“(b) If the Commonwealth has proceeded by indictment, the divisions of the juvenile court department shall continue to have jurisdiction over such persons who attain their eighteenth birthday pending the final adjudication of their cases, including all remands and retrials following appeals from their cases, or pending the determination allowed under section 58, or during continuances or probation, or after their cases have been placed on file, or for any other proceeding arising out of their cases.  Nothing herein shall authorize the commitment of a youthful offender to [DYS] after he has attained his twenty-first birthday.”


The 2014 amendment substituted “until between such child’s eighteenth and” for “before his.”


[9] The Legislature amended § 72(a), first par., to allow a delinquent child to be committed to DYS custody until he or she turned twenty, not nineteen (a change that is not material to the appeal before us).  No changes whatsoever were made to § 72(b).


[10] Although the Legislature’s failure to change the age references in § 72(a), first par., and § 72(b) from “eighteen” to “nineteen” may seem curious, this is with the benefit of hindsight.  The 2013 amendments preceded Mogelinski I, and therefore the Legislature did not have the benefit of the four-justice majority opinion on how the pre-amendment language would be interpreted.  Had a majority of the court accepted the Commonwealth’s argument in Mogelinski I that the youthful offender proceedings effectively were a continuation of the related delinquency proceedings, then there would have been little need to change “eighteen” to “nineteen” in § 72(b) (since eighteen year olds could be indicted as youthful offenders so long as a delinquency complaint were brought before they turned eighteen).  In terms of considering any failure by the Legislature to make such a textual change after Mogelinski I issued, we note that because of the dicta in note three, Mogelinski I did not flag any potential textual impediment to indicting eighteen year olds that the Legislature might consider fixing.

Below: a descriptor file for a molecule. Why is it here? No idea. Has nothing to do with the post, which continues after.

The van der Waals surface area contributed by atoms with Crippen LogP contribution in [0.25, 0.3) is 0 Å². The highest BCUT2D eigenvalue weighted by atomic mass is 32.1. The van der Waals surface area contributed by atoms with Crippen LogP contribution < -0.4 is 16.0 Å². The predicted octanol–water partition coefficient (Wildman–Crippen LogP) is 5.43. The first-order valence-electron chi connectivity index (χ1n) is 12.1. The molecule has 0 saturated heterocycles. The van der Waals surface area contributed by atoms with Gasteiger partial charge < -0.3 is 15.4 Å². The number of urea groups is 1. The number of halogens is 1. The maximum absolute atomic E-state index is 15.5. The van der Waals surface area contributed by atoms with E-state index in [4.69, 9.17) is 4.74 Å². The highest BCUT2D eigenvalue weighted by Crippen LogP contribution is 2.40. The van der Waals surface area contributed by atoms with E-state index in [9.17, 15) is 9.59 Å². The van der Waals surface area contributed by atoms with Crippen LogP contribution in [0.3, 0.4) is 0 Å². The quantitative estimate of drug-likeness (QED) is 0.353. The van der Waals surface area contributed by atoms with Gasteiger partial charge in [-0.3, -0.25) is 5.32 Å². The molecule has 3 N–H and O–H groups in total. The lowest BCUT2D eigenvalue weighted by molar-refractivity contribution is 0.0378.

[11] It bears noting that unlike § 72(b), which applies only to youthful offender proceedings, § 72(a) does not expressly refer to either delinquency proceedings or youthful offender proceedings.  Rather, its language — “[i]f a child commits an offense prior to his eighteenth birthday” (emphasis supplied) — is broad enough to encompass both types of proceedings.  Compare G. L. c. 119, § 58 (a section that similarly uses the undefined term “child” with reference to both a “delinquent child” and a “youthful offender”).  Nevertheless, we recognize that some argument can be made, based on the two-part structure of § 72, that § 72(a) applies only to delinquency proceedings.  After all, since the first paragraph of § 72(a) so closely parallels § 72(b), the latter subsection arguably is rendered largely superfluous if § 72(a) already applied to youthful offender proceedings.  In any event, for the reasons discussed below, we interpret the second paragraph of § 72(a) as applying to both delinquency proceedings and youthful offender proceedings, notwithstanding the somewhat awkward manner in which § 72 is structured.  Finally, we note that although the first paragraph of § 72(a) and § 72(b) both theoretically apply to youthful offender proceedings, the latter subsection is plainly the operative provision to the extent there are any differences.  This explains the court’s shorthand reference in Mogelinski I to § 72(a) applying “where proceeding commenced via delinquency complaint” and to § 72(b) applying “where proceeding commenced via youthful offender indictment.”  Mogelinski I, supra at 631.

[12] Nor could the Commonwealth seek to proceed against them as adults, at least if they were apprehended prior to their nineteenth birthdays.  See G. L. c. 119, § 72A.

[13] Strictly speaking, the limited record before us does not reveal the specific date on which process issued on the youthful offender indictments.  However, we know that this must have occurred prior to July 26, 2016, the date on which the defendant appeared in court with respects to the indictments.


[14] Because the judge concluded that there was no jurisdiction over the youthful offender indictments, the case remained impounded in the Juvenile Court.  We have kept the case impounded through the course of these appellate proceedings.  See S.J.C. Rule 1:15, § 2, as appearing in 472 Mass. 1301 (2015).  However, we note that once the indictments are reinstated, impoundment will no longer be warranted.  See G. L. c. 119, § 60A (“The record of a youthful offender proceeding conducted pursuant to an indictment shall be open to public inspection in the same manner and to the same extent as adult criminal records”).

Full-text Opinions